At the first canonization mass to be celebrated on US soil, Pope Francis called the Church “to go forth to offer everyone the life of Jesus Christ.” He said that “The People of God can embrace everyone because we are the disciples of the One who knelt before his own to wash their feet.”
Thursday morning, he will become the first pope to address a joint session of Congress. At the White House Wednesday, he said he will offer a gift of service to his legislative hosts, saying he “will have the honor of addressing Congress, where I hope, as a brother of this country, to offer words of encouragement to those called to guide the nation’s political future in fidelity to its founding principles.”
Already, he has been offering words of encouragement to the pro-family and pro-life communities here in the United States. At Washington, D.C.’s titular church, he said that “I appreciate the unfailing commitment of the Church in America to the cause of life and that of the family, which is the primary reason for my present visit.” And, he said that he is “conscious of the courage with which you have faced difficult moments in the recent history of the Church in this country without fear of self-criticism and at the cost of mortification and great sacrifice.”
But, the pope intends to do much more than offer encouraging words and sermonize on the theme of Christian service. He himself wants to head out into the world and effect real change for the common good. That’s the reason he is visiting the United States this week.
Indeed, he is communicating his supporting words through action, as well. Earlier today, Pope Francis responded to his own call to Christian service, a theme he also took up in Cuba during his meeting with religious women and men.
Following the day’s events, the Director of the Holy See Press Office, Fr. Federico Lombardi, spoke with journalists, informing them that Pope Francis has already made a surprise visit to the Little Sisters of the Poor.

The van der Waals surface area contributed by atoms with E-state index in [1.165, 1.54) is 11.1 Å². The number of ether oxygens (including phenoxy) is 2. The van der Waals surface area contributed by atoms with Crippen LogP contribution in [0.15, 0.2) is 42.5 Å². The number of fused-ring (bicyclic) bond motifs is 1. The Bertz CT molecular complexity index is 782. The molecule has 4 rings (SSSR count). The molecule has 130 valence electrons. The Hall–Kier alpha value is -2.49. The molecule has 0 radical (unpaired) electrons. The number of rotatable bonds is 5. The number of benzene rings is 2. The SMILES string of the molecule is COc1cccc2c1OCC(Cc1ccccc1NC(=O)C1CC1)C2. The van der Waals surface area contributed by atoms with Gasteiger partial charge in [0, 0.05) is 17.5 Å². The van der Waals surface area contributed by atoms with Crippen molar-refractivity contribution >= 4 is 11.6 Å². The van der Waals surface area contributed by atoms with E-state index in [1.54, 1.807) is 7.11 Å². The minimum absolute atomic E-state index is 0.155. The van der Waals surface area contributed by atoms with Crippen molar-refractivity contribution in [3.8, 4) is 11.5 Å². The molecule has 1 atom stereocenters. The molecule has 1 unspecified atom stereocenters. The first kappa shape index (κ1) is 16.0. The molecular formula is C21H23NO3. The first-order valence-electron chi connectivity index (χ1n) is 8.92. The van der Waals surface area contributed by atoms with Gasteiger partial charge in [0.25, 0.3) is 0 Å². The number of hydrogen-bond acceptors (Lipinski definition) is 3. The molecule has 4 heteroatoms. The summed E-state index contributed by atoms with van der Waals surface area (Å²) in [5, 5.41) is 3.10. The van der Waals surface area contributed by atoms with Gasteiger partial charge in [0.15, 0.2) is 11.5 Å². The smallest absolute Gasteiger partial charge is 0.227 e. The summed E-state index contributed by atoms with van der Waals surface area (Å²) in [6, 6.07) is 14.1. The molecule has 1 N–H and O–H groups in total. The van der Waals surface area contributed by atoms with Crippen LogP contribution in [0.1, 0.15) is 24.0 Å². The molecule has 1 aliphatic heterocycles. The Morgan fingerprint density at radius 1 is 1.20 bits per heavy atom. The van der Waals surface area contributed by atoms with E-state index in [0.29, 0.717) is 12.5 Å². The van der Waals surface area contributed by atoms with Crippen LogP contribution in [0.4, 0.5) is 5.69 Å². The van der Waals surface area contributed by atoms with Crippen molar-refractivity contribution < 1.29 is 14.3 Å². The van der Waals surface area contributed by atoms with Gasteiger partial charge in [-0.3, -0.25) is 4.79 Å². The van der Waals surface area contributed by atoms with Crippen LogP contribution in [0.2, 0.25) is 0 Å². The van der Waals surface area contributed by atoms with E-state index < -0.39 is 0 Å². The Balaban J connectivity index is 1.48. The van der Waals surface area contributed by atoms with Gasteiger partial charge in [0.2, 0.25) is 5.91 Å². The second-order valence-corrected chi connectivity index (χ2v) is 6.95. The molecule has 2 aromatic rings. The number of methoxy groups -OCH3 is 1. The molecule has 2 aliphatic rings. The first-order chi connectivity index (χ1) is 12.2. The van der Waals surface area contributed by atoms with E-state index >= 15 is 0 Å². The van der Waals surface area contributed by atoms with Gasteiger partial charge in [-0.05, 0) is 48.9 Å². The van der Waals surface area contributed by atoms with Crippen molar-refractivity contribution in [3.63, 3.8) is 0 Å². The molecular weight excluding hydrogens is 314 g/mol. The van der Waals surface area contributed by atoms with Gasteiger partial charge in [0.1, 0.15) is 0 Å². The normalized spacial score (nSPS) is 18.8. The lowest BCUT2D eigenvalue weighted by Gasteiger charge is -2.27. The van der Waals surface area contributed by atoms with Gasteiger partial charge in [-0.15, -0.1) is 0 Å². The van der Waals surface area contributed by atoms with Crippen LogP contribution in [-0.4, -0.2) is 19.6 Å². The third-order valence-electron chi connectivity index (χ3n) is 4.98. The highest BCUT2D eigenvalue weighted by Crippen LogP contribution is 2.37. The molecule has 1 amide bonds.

According to tweeted messages from EWTN Rome Bureau Chief Alan Holdren and the similar words from National Catholic Reporter’s Rome Correspondent Joshua McElwee, who are traveling with Pope Francis, the Holy Father visited the congregation of women religious that has been battling the Obama administration’s draconian mandate to provide CASC services (i.e., counseling, abortion, sterilization, and contraception) to its insured employees. Lombardi confirmed that the visit to the sisters was related to their on-going battle for religious liberty.
The meeting was intimate and fraternal, but evidenced the pope’s commitment to the themes he addressed at both the White House and St. Matthew’s Cathedral where he sounded like Pope Benedict XVI and looked like Pope St. John Paul II.
As he stepped out of his simple Fiat at the start of his welcoming ceremony on the south lawn of the executive residence, he appeared charismatic and energetic. The scene invited comparisons with John Paul’s first visit to the White House back in 1979. As he addressed his hearers in clear English on the themes of religious liberty and integral development, he sounded like Pope Benedict XVI, the professor pope who authored Caritas in Veritate.
But, if the pope appeared in continuity with his predecessors, he also signaled a new direction for his own pontificate. Ahead of his arrival at Joint Base Andrews yesterday, the Director of the Holy See Press Office suggested that more than the volo papale would be circling before landing.
In fact, Pope Francis himself evidenced a fresh direction for his papal mission. At the Archdiocese of Washington’s titular church, he circled back to foundational Catholic themes, including the role of the bishop of Rome, the relationship between the universal and particular churches, and traditional marriage and the family as foundations for a well ordered society. At the same time, he told his brother bishops that he was not coming among them in order to judge or lecture them, but to journey with them and to renew his fraternal love for them.
Addressing his hearers in Italian, he previewed a bold course for the remainder of his first tour of the US, telling his brother bishops that at “the World Meeting of Families in Philadelphia I will emphatically proclaim together with you and the entire Church” the Gospel of the Family.
Thursday morning, Pope Francis will make history when he steps onto the floor of the US Congress, an appearance that is slated for 9:20 am ET. But, Italian Vaticanista Andrea Gagliarducci has been hearing rumors that the Pope may stop off at Washington’s Martin Luther King, Jr. Memorial. Clearly, the theme of religious liberty as a civil right is weighing on his mind, especially as the pontiff gears up for his encounter with the World Meeting of Families.
Might we hope he will speak his mind on these pressing topics tomorrow morning from the floor of the US Congress? Time will tell.
Photo credit: The Becket Fund